Varicocele, which is defined as an abnormal dilation of the testicular veins and pampiniform plexus, is the most frequent curable cause of male infertility (1). Deregulation of nitric oxide, reactive oxygen species, and regulators of apoptosis have been implicated in the pathophysiology of varicocele (11,14). Several mechanisms may be involved in the negative effect of varicocele on male infertility. These include elevated intrascrotal temperature, reflux of adrenal and renal metabolites through renal vein, hypoxia, and ischemia (15,16). A statistically significant deterioration in sperm count and motility throughout the follow-up period of untreated varicocele has been previously documented (17). More importantly, histological changes and atrophy have been demonstrated in the testes associated with varicocele (18). In this study, the difference in the preoperative sperm motility between Groups I and III was statistically significant (p < 0.05). Moreover, we noticed that the sperm parameters correlate negatively with the increased period of infertility. These findings are in agreement with the results of Chehval and Prucell (17) who demonstrated a decline in sperm parameters over time in men with untreated varicocele. Many prospective studies have shown that testicular volume either fails to increase or actually decreases in testes that are associated with varicoceles (19,20). Findings from previous studies provide strong evidence supporting the hypothesis that varicoceles exert a progressive deleterious effect on the testis during adolescence (17).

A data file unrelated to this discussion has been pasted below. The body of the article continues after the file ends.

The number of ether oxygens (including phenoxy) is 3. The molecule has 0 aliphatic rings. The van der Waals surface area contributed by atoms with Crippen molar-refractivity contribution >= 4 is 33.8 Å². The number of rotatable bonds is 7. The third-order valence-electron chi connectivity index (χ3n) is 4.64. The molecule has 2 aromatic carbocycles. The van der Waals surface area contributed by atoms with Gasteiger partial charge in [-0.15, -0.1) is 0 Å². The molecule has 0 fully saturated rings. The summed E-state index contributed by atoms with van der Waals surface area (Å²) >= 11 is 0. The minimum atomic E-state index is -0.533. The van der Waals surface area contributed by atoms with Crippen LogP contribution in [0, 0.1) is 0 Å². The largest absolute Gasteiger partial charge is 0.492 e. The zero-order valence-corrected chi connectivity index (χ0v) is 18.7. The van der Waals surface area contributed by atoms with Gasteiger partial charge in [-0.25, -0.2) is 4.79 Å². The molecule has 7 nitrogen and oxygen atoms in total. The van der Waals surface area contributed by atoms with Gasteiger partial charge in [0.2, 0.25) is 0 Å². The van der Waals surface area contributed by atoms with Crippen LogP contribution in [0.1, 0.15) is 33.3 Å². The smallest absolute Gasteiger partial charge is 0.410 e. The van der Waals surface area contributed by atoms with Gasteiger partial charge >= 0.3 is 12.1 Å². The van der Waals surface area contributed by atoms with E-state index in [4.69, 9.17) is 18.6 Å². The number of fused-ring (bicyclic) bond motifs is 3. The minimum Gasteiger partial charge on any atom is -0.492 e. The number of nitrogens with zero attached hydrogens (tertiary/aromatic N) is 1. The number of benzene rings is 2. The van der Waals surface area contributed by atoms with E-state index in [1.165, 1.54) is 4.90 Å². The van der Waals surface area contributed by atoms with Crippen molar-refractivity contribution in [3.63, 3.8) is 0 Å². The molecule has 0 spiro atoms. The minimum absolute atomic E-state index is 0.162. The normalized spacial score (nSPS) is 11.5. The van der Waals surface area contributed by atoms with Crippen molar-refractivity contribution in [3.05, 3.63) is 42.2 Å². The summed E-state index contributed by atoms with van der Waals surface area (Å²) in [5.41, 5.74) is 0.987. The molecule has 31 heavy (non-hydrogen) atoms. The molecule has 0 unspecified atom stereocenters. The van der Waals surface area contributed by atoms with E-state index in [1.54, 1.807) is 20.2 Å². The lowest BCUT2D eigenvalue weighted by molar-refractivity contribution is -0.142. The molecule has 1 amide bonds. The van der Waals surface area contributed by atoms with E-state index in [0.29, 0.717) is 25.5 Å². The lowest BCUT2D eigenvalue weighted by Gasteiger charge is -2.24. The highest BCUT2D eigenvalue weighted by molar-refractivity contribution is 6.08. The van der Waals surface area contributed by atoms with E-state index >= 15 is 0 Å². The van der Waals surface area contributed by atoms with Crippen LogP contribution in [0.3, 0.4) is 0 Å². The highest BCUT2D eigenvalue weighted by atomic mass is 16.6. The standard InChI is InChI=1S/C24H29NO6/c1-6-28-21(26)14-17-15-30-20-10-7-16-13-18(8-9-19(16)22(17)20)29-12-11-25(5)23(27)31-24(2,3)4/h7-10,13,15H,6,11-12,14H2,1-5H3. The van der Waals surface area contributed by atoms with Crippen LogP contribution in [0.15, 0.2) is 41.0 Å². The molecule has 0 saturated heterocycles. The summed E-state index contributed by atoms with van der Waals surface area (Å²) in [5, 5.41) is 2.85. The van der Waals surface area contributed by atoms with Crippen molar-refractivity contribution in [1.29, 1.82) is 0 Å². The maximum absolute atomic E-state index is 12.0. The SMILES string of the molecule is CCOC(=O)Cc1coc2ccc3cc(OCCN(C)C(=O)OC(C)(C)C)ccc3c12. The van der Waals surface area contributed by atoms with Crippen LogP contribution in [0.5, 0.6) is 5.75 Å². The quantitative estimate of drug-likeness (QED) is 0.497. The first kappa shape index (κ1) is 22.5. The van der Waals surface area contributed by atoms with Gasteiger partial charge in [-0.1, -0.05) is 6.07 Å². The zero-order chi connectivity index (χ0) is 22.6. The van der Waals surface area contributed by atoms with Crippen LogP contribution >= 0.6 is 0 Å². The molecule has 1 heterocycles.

In the present study, we found a good response after varicocelectomy in the semen parameters in all patients with TMCs > 5 x106 and the greatest improvement was found in patients in Group I, who had the greatest preoperative TMCs. On the other hand, patients with severe oligozoospermia and azoospermia showed a bad response. These findings are similar to the previously reported results (21). Also, we found that after varicocelectomy, the results of semen parameters correlated negatively with the duration of infertility which is in agreement with reported study (10).

In the present study, multivariate analysis revealed that varicocele grade effect on pregnancy rate was insignificant, which is in agreement with a previously published study (10). It was reported that varicocele size did not have an impact upon either semen improvement or pregnancy rate (22). In contrast, studies have shown that subclinical varicoceles are much more common, being present in 44% of fertile men and 60% of men attending infertility clinics (23). Despite the insignificant effect of varicocele size on pregnancy rate, we found that varicocele size had an adverse relationship with baseline semen parameters and direct relationship with potential improvement which is in agreement with previous findings (11).